EMI Music and Universal Music Group won court sanctions yesterday (Oct. 25) against venture capital firm Hummer Winblad for deleting e-mails related to the original Napster.
In the ongoing litigation over investments by Hummer Winblad and Bertelsmann in Napster, which was found to have infringed music copyrights, the two major labels requested the District Court in San Francisco to sanction the firm for destroying e-mail evidence. The arguments centered on when (i.e., during which period of time) the firm had an obligation to preserve all of the relevant e-mails.
Under California law, as soon as Hummer Winblad knew (or reasonably should have known) that there was a potential legal claim against the firm, it had a legal obligation to preserve evidence relevant to the claim.
Hummer Winblad argued that its personnel routinely deleted e-mails on their system without regard to whether the e-mails were relevant to the Napster litigation; it did not intentionally delete any relevant e-mails.
The court decided that as of June 2000, Hummer Winblad had a duty to suspend any existing policies related to deleting or destroying files. Even though the firm did not willfully or intentionally delete the e-mails, it had a duty to preserve all relevant documents related to the litigation, which it failed to do.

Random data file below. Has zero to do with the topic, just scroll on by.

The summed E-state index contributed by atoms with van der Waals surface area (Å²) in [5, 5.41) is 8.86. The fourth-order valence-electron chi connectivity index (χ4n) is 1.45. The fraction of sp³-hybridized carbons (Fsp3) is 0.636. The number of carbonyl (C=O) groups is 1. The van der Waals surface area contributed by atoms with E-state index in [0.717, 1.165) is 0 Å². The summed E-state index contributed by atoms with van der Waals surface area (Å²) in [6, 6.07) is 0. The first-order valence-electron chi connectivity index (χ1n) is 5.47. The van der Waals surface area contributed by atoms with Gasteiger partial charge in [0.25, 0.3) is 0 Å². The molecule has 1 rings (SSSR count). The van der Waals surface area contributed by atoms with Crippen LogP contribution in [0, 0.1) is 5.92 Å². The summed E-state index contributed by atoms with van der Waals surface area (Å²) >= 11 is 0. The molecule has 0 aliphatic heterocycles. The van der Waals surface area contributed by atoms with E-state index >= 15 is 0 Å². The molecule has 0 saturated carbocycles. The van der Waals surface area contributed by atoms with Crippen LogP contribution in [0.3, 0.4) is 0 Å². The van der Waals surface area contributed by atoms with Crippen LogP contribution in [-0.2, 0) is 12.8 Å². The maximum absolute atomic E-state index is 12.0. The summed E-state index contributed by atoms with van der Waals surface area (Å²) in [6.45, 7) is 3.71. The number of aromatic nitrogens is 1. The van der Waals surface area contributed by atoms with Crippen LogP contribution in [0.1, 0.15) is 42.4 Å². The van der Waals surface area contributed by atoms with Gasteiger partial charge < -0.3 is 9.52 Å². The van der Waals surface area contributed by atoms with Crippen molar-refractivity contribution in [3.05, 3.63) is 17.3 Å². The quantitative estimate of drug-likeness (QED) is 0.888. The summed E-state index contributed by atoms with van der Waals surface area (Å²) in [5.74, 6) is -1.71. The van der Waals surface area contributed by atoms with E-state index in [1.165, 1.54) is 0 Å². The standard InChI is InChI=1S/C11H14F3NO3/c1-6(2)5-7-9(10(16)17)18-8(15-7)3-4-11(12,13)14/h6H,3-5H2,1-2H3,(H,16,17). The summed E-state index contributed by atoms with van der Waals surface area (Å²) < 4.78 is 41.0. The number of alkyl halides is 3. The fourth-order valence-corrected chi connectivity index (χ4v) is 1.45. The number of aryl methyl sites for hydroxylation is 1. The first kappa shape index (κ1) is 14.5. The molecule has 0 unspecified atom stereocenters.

Since the absence of this evidence could prejudice the labels’ claims, the court ordered that certain evidence, which could be favorable to Hummer Winblad, may be excluded from the case. The court will decide which evidence will be excluded at the time that a motion for summary judgment may be heard or at a later trial.
If the case proceeds to trial, the labels are also entitled to insist that the court give certain instructions to the jury that may benefit the labels in their case against Hummer Winblad.
The court also ordered the venture capital firm to pay the reasonable attorney’s fees that the labels incurred in connection with their motion. The amount will be determined at a later date.
The labels declined to comment. Hummer Winblad could not be reached for comment.